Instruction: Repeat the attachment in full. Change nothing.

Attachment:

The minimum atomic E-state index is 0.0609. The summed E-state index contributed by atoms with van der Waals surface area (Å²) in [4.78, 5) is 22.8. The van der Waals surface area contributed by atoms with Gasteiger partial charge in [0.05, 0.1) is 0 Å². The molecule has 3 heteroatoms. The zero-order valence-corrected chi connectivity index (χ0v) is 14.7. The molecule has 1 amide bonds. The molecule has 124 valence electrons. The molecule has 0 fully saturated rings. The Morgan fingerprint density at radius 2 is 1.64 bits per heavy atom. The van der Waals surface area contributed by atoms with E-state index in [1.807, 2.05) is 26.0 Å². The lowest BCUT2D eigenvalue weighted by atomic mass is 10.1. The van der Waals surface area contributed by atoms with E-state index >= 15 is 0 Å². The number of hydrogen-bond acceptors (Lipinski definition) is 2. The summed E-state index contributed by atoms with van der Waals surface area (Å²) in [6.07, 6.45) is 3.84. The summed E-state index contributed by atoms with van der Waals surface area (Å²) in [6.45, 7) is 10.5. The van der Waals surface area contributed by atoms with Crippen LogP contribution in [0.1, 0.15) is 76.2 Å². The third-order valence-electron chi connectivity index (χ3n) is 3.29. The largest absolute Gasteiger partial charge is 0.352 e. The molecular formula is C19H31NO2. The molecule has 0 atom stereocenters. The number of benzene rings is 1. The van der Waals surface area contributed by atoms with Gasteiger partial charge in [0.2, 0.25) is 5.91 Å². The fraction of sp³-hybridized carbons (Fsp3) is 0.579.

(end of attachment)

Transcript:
The minimum atomic E-state index is 0.0609. The summed E-state index contributed by atoms with van der Waals surface area (Å²) in [4.78, 5) is 22.8. The van der Waals surface area contributed by atoms with Gasteiger partial charge in [0.05, 0.1) is 0 Å². The molecule has 3 heteroatoms. The zero-order valence-corrected chi connectivity index (χ0v) is 14.7. The molecule has 1 amide bonds. The molecule has 124 valence electrons. The molecule has 0 fully saturated rings. The Morgan fingerprint density at radius 2 is 1.64 bits per heavy atom. The van der Waals surface area contributed by atoms with E-state index in [1.807, 2.05) is 26.0 Å². The lowest BCUT2D eigenvalue weighted by atomic mass is 10.1. The van der Waals surface area contributed by atoms with E-state index >= 15 is 0 Å². The number of hydrogen-bond acceptors (Lipinski definition) is 2. The summed E-state index contributed by atoms with van der Waals surface area (Å²) in [6.07, 6.45) is 3.84. The summed E-state index contributed by atoms with van der Waals surface area (Å²) in [6.45, 7) is 10.5. The van der Waals surface area contributed by atoms with Crippen LogP contribution in [0.1, 0.15) is 76.2 Å². The third-order valence-electron chi connectivity index (χ3n) is 3.29. The largest absolute Gasteiger partial charge is 0.352 e. The molecular formula is C19H31NO2. The molecule has 0 atom stereocenters. The number of benzene rings is 1. The van der Waals surface area contributed by atoms with Gasteiger partial charge in [0.2, 0.25) is 5.91 Å². The fraction of sp³-hybridized carbons (Fsp3) is 0.579.